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Living with the Losses of Chronic Disease

Friday September 06, 2019

Living with the Losses of Chronic Disease

by Laurel Saville

Advances in medical care have given each of us the promise and benefit of longer, healthier lives. But, paradoxically, because we can cure, treat and manage diseases that were, once-upon-a-time, deadly, these same advances are also giving many of us longer, unhealthier lives.

“Back in the day, people died of infectious diseases before they had a chance to get chronic disease,” notes Dr. Steve B. of Oklahoma, who has Parkinson’s. Statistics back this assertion: Using data from the Rand Corporation, the Centers for Disease Control and Prevention estimates that six in 10 adults in the United States have a chronic disease, while four in 10 have two or more. (Buttorff et al., 2017)

Most of us will, at some point in our lives, watch a loved one steadily diminish by illnesses like Parkinson’s, multiple sclerosis, Alzheimer’s, fibromyalgia, rheumatoid arthritis, and many others. For some of us, the process happens to the person we see every day in the mirror.


Stuck in the Sand of a Chronic Diagnosis

Ten years ago, I was successfully treated for an acute and often deadly form of breast cancer; today, I’m living with the chronic, incurable and progressive disease of Parkinson’s. The emotional journeys of the two experiences have been completely different.

Acute illness draws lines in the sand. There is the before and after of diagnosis, the before and after of either death or cure. Chronic illness, on the other hand, feels more like being stuck thigh deep at the beach, pummeled by wave upon wave of physical insults.

Kate Jackson, writing in Social Work Today, explains it this way: “A person with a chronic illness [is] forever walking down a dividing line between the past and the future. The experience … is invariably one of accruing myriad losses.” (Jackson, 2014)

The farewells have been numerous and wide-ranging for LaurelAnn B. of Oregon, who has multiple sclerosis. “People, friends, animals, work, abilities, adventures, and so on,” she says.

Simon W. of the United Kingdom, who has lived with chronic fatigue and other ailments for almost 30 years, laments what didn’t happen. “I feel so much sadness when I consider what I might have done in the last quarter-century,” he says.

And for those with chronic diseases, there is no pretty picture out of the windshield ahead of us to mitigate what is falling away in our rear-view mirrors.

“I feel like I’ve already lost so much, what’s the Universe going to throw at me now?” LaurelAnn says.

“That anxiety is overwhelming and exhausting,” Simon concurs. “I may well live another 25 years. The thought of what is going to happen to me in those years is horrifying.”


The Grief We Cannot See

The understandable onslaught of grief over the degradation of the self can in fact be difficult to recognize for those with incurable illnesses. Doctors focus on addressing and alleviating physical manifestations, like a mechanic fixing a broken machine. Friends and loved ones barrage us with often misguided, unhelpful and dismissive pats on the back and things to try, from the obvious to the out-there. Books and websites recycle the same generic lists of self-help pablum. Self-care. Support groups. Focus on what you can do. Get out in nature.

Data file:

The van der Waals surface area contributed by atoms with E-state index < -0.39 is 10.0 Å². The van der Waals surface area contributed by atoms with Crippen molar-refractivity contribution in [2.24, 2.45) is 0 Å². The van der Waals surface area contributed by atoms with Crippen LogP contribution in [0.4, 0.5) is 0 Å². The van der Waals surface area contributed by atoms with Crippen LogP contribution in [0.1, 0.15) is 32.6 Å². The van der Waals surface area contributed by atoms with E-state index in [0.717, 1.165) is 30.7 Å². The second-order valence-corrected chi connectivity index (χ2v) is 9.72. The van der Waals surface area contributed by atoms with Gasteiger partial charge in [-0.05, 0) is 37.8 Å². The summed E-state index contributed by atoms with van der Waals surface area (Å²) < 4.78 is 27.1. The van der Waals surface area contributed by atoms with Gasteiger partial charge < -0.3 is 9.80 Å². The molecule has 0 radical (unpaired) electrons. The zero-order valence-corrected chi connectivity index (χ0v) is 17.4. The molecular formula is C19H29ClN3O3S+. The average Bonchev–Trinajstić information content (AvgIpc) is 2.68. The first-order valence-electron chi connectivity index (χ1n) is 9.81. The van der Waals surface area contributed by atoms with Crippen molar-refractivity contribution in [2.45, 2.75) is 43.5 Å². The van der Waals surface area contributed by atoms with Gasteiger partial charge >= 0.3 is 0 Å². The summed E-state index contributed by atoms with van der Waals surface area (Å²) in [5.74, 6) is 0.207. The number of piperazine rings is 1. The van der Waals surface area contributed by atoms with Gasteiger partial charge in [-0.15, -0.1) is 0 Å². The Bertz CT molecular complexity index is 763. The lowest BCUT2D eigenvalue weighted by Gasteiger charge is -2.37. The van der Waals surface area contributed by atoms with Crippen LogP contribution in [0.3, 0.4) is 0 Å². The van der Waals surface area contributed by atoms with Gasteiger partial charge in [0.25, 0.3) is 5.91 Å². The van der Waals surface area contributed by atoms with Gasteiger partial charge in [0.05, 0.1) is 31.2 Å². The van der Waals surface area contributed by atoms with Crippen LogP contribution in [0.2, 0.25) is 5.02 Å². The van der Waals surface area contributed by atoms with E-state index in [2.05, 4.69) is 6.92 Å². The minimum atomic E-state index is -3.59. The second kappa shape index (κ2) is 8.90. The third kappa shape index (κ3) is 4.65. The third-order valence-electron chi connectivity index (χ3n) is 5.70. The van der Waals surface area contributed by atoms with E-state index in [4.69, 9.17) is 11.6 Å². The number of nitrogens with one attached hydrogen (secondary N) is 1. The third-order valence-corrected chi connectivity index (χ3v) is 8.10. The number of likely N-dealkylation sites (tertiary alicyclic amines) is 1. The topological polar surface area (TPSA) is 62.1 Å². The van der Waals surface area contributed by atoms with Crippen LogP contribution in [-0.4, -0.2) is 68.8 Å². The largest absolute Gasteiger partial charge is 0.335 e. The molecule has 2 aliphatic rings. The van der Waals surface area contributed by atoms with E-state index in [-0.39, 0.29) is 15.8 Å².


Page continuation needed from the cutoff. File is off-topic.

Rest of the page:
Much of this hopeful advice simply adds another “to-do” to a list already brimming over with tasks related to managing a disease. And plenty of it may be more difficult to implement than people realize — some days we’re too tired to “keep fighting” or too sad to “focus on the positive” — giving the ill yet another reason to feel defeated. Even compliments can back-fire.

Jackson points out that “well-meaning individuals … may try to add a helpful perspective by saying, ‘It could be worse’ or ‘You look fine,’ statements that invalidate a person’s physical and emotional suffering.”

Difficulties with processing grief also come from inside ourselves. Dr. Steve says he rarely researches the illness he lives with every day. “I want to read about diseases other than my own.” Further, he feels a kind of ironic relief that he has no family. “It’s helpful to live alone because there is an advantage to not having someone around who is worried or depressed about me, or watching me have trouble.”

LaurelAnn says, “I focus on the positive because that’s all anyone wants to hear.”

Linda R. of New York, who has fibromyalgia, went through a deep mourning over the loss of several very valued hobbies. Yet, when she considered attending a support group, she realized, “The last thing I want to do is sit around with others and complain about my ailments.” Her observation reveals yet another common absurdity to living with chronic disease: As it takes up more and more of who you are, you may want to talk about it less and less, thereby further erasing your sense of self.